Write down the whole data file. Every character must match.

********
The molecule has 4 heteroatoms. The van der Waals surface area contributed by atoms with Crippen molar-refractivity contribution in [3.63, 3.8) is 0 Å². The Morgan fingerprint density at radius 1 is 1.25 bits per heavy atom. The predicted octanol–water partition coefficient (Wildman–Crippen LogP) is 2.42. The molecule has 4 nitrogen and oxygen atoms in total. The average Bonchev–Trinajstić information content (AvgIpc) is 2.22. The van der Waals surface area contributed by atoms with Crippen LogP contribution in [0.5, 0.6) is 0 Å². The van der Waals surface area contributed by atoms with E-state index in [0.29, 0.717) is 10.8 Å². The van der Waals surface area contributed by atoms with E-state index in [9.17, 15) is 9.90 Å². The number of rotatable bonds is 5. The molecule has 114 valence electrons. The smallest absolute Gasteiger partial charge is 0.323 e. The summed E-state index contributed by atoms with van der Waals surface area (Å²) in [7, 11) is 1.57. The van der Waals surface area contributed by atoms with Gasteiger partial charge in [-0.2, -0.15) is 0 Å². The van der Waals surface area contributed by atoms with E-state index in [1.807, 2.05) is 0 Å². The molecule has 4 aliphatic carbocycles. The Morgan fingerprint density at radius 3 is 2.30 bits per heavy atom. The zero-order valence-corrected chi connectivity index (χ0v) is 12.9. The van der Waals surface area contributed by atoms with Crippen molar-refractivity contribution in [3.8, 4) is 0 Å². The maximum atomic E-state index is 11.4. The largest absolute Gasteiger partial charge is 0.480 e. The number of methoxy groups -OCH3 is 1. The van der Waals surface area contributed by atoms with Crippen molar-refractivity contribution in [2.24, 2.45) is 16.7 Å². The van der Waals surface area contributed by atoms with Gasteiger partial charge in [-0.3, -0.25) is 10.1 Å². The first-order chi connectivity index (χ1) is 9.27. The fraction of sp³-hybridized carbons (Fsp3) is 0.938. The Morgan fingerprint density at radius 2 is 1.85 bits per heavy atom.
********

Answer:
The molecule has 4 heteroatoms. The van der Waals surface area contributed by atoms with Crippen molar-refractivity contribution in [3.63, 3.8) is 0 Å². The Morgan fingerprint density at radius 1 is 1.25 bits per heavy atom. The predicted octanol–water partition coefficient (Wildman–Crippen LogP) is 2.42. The molecule has 4 nitrogen and oxygen atoms in total. The average Bonchev–Trinajstić information content (AvgIpc) is 2.22. The van der Waals surface area contributed by atoms with Crippen LogP contribution in [0.5, 0.6) is 0 Å². The van der Waals surface area contributed by atoms with E-state index in [0.29, 0.717) is 10.8 Å². The van der Waals surface area contributed by atoms with E-state index in [9.17, 15) is 9.90 Å². The number of rotatable bonds is 5. The molecule has 114 valence electrons. The smallest absolute Gasteiger partial charge is 0.323 e. The summed E-state index contributed by atoms with van der Waals surface area (Å²) in [7, 11) is 1.57. The van der Waals surface area contributed by atoms with Gasteiger partial charge in [-0.2, -0.15) is 0 Å². The van der Waals surface area contributed by atoms with E-state index in [1.807, 2.05) is 0 Å². The molecule has 4 aliphatic carbocycles. The Morgan fingerprint density at radius 3 is 2.30 bits per heavy atom. The zero-order valence-corrected chi connectivity index (χ0v) is 12.9. The van der Waals surface area contributed by atoms with Crippen molar-refractivity contribution in [3.8, 4) is 0 Å². The maximum atomic E-state index is 11.4. The largest absolute Gasteiger partial charge is 0.480 e. The number of methoxy groups -OCH3 is 1. The van der Waals surface area contributed by atoms with Crippen molar-refractivity contribution in [2.24, 2.45) is 16.7 Å². The van der Waals surface area contributed by atoms with Gasteiger partial charge in [-0.3, -0.25) is 10.1 Å². The first-order chi connectivity index (χ1) is 9.27. The fraction of sp³-hybridized carbons (Fsp3) is 0.938. The Morgan fingerprint density at radius 2 is 1.85 bits per heavy atom.